5 Reasons Why You Should Become a Lawyer

If you’re prepared to work hard and make a difference, then a career in law could be for you. The high salary isn’t the only reason to become a lawyer, it’s also very varied and rewarding work. You could get involved in a number of interesting cases and even have a global influence. There are various paths you can take during your career. Here are five reasons why you should become a lawyer.

Interesting and varied work

Being a lawyer may be hard work but it’s never dull. You will learn about interesting and weird laws from around the world. Depending on your role, you might also have the opportunity to make societal changes and influence governments. Whichever path you choose, the law is a fascinating subject. As a lawyer, you will get experience in many different types of cases. You can also choose to specialize in a very niche area.

Big earning potential

Many people are attracted to this particular career path because of the salary. It’s true, lawyers do have big earning potential. They’re always in demand and given a certain status. Of course, how much you earn can vary considerably. Here are some examples of lawyer salaries by country. Lawyers employed by large firms in major cities tend to earn more or those with a very unique and in-demand specialization.

Opportunity to learn transferable skills

A career in law gives you the opportunity to learn transferable skills. Often the most skilled criminal defense attorneys will take a different path later on and branch out into things like consultancy work and academia. Simply by studying a law degree you will also develop many versatile skills including problem-solving, resilience, critical thinking, commerciality, and communication.

Fight for the greater good

As a lawyer, you will have the opportunity to help many people. You can provide support to individuals, families, and organizations. Public interest lawyers also fight for legal causes and the greater good of society. They often defend people who wouldn’t normally have the financial means to afford a lawyer. For more information about how you can help people as a lawyer, here is a beginner’s guide to a career in law.

Intellectually rewarding career

Due to the years of diligent studying and preparation, it’s obvious why working in law is one of the jobs where employees have high IQs. It’s an intellectually rewarding career. You will need to hone your analytical skills and do in-depth research in order to provide the best solution to your clients. Intellect is critical to a lawyer’s success and this is why it’s such a respected position.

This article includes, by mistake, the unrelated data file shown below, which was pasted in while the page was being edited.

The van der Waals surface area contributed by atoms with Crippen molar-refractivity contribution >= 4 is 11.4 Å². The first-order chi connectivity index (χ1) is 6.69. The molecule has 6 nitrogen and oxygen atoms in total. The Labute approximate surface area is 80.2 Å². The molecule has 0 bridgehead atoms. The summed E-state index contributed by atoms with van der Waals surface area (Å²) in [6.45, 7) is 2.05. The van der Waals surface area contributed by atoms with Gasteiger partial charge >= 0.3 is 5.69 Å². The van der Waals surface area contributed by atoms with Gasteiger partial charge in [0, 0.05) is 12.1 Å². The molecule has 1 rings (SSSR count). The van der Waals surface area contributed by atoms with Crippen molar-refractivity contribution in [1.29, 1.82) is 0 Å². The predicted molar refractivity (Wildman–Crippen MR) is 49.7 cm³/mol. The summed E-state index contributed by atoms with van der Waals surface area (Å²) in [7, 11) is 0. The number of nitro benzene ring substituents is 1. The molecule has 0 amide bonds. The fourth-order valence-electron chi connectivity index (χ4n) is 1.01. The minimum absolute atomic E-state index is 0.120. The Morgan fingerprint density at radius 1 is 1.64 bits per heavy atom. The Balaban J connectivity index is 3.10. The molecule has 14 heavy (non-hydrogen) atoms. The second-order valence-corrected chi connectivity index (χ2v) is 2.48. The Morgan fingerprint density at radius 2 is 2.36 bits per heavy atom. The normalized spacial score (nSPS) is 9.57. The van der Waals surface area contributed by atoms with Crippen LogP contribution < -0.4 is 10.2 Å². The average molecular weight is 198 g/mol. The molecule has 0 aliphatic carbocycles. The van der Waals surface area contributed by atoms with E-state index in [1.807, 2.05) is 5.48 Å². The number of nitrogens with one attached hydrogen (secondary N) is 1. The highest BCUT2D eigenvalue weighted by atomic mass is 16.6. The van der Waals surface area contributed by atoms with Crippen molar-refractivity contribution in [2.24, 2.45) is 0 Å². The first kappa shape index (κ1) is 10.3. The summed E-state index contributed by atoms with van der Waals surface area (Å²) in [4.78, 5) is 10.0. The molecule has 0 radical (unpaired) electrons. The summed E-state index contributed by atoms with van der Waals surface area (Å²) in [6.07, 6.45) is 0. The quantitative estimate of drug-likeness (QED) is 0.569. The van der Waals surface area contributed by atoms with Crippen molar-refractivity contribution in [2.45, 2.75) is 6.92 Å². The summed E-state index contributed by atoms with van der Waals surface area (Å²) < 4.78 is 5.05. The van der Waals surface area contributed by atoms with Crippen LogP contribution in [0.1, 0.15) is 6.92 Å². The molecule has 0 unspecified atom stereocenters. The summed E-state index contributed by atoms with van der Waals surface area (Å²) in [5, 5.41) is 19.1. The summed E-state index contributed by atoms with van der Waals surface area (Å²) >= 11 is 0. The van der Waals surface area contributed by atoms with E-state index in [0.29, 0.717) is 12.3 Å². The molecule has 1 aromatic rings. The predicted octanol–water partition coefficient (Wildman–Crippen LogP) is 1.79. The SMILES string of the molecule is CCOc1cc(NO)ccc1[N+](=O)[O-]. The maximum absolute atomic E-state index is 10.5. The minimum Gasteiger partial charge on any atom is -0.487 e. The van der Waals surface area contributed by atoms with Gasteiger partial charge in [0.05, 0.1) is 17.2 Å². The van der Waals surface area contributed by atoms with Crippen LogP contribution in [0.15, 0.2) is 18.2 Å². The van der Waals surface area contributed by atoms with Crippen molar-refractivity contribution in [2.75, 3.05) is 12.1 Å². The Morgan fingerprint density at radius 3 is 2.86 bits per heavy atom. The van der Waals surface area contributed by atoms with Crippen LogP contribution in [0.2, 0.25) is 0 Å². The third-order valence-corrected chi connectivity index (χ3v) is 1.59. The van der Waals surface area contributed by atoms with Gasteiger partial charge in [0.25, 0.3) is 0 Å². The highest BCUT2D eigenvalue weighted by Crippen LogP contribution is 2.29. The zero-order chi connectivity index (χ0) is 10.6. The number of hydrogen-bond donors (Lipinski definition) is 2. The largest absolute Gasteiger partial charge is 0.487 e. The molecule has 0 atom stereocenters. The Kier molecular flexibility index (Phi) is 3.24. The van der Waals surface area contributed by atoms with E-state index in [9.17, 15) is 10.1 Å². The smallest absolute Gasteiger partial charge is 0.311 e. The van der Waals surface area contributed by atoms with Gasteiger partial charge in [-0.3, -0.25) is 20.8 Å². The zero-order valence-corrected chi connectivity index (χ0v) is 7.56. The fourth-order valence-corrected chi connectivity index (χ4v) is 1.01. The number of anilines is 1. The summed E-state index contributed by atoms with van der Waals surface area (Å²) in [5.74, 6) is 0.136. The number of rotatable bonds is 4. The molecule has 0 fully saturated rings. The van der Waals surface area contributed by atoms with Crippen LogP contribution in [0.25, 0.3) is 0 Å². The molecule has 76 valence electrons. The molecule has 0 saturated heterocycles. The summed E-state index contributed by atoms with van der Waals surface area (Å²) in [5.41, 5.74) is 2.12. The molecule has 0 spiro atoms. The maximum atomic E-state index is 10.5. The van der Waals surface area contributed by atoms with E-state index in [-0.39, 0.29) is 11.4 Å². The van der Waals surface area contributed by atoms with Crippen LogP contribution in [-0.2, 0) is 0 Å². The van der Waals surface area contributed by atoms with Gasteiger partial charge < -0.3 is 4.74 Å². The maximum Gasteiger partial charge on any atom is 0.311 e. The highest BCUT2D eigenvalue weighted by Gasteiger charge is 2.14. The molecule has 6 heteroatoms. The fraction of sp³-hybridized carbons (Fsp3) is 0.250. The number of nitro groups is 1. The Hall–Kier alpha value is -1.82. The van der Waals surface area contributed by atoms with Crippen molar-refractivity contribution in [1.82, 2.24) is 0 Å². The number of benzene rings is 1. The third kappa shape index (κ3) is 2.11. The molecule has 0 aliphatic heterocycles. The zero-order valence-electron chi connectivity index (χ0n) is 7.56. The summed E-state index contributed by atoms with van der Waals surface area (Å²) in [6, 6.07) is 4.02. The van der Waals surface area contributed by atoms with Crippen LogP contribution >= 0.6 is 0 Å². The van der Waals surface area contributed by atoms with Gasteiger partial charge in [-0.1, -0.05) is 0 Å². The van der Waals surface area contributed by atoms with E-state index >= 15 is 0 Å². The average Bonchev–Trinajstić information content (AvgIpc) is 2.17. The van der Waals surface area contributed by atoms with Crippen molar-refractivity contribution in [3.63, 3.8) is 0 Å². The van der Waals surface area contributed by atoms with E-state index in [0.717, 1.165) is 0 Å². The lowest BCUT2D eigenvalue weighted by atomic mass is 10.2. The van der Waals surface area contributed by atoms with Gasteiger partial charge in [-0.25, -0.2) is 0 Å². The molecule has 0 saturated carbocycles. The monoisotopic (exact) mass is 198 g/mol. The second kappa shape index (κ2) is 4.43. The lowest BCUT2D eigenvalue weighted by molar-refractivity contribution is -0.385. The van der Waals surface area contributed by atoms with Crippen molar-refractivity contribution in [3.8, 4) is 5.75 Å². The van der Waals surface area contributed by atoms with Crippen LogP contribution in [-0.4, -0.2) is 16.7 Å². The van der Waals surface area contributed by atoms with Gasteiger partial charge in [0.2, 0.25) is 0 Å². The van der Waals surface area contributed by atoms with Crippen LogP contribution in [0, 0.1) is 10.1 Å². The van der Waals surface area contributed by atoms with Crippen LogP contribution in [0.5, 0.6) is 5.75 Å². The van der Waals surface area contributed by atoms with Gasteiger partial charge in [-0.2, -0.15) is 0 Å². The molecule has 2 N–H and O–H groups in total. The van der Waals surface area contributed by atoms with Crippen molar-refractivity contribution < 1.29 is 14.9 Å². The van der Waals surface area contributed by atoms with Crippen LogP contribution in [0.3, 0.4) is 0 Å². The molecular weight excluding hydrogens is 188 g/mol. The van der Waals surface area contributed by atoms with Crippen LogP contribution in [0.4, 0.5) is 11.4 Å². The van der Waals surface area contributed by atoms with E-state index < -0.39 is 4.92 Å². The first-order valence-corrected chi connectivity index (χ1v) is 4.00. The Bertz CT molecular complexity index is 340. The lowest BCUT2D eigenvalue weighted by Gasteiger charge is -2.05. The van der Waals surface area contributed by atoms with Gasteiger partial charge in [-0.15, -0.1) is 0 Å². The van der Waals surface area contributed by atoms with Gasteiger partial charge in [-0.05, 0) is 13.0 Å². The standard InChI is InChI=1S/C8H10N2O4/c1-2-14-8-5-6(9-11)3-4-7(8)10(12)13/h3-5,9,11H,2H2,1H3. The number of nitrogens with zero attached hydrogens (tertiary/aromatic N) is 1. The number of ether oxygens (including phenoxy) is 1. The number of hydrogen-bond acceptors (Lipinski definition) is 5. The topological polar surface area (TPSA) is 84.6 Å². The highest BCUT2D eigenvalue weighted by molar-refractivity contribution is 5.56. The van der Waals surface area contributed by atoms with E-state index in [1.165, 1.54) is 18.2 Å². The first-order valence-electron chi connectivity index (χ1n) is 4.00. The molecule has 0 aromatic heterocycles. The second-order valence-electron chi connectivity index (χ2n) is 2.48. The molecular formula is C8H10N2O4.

If you’re trying to decide what to study or looking for a career change, it’s never too late to consider law. If you’re willing to put the work in you can achieve great things. Being a lawyer involves dedication and perseverance but it’s rewarding in more ways than one. You’ll have a varied and challenging career and no two days are ever the same on the job.

Weird Laws In New Zealand

1. The Marine Mammals Protection Regulations state that “no person shall make any loud or disturbing noise near whales”. The maximum penalty under the act is a $10,000 fine.

2. The M?ori Community Development Act contains criminal offences that can only be committed by people who are M?ori – like refusing to leave licenced premises when told to do so by a M?ori warden. It also allows a M?ori Warden to order a publican to refuse to serve alcohol to M?ori likely to be become quarrelsome, and to take the car keys of M?ori drivers. There are fines of up to 10 pounds. The act also forbids alcohol at gatherings of M?ori. For some gatherings, you can get a licence from a local M?ori Committee, but if the gathering is for the purposes of a dance, then forget it, no licence can be obtained.

3. All sorts of books are banned in New Zealand – some temporarily, like Into the River – and others permanently. The Everything Marijuana Book was banned in 2013 because it encourages the commission of crime. But changes to censorship laws mean than possession of an objectionable publication – which was a fine-only offence as recently as 2005 – is now punishable by up to 10 years imprisonment. So now, possession of the Everything Marijuana Book is an offence carrying a higher maximum sentence than actually growing and selling cannabis.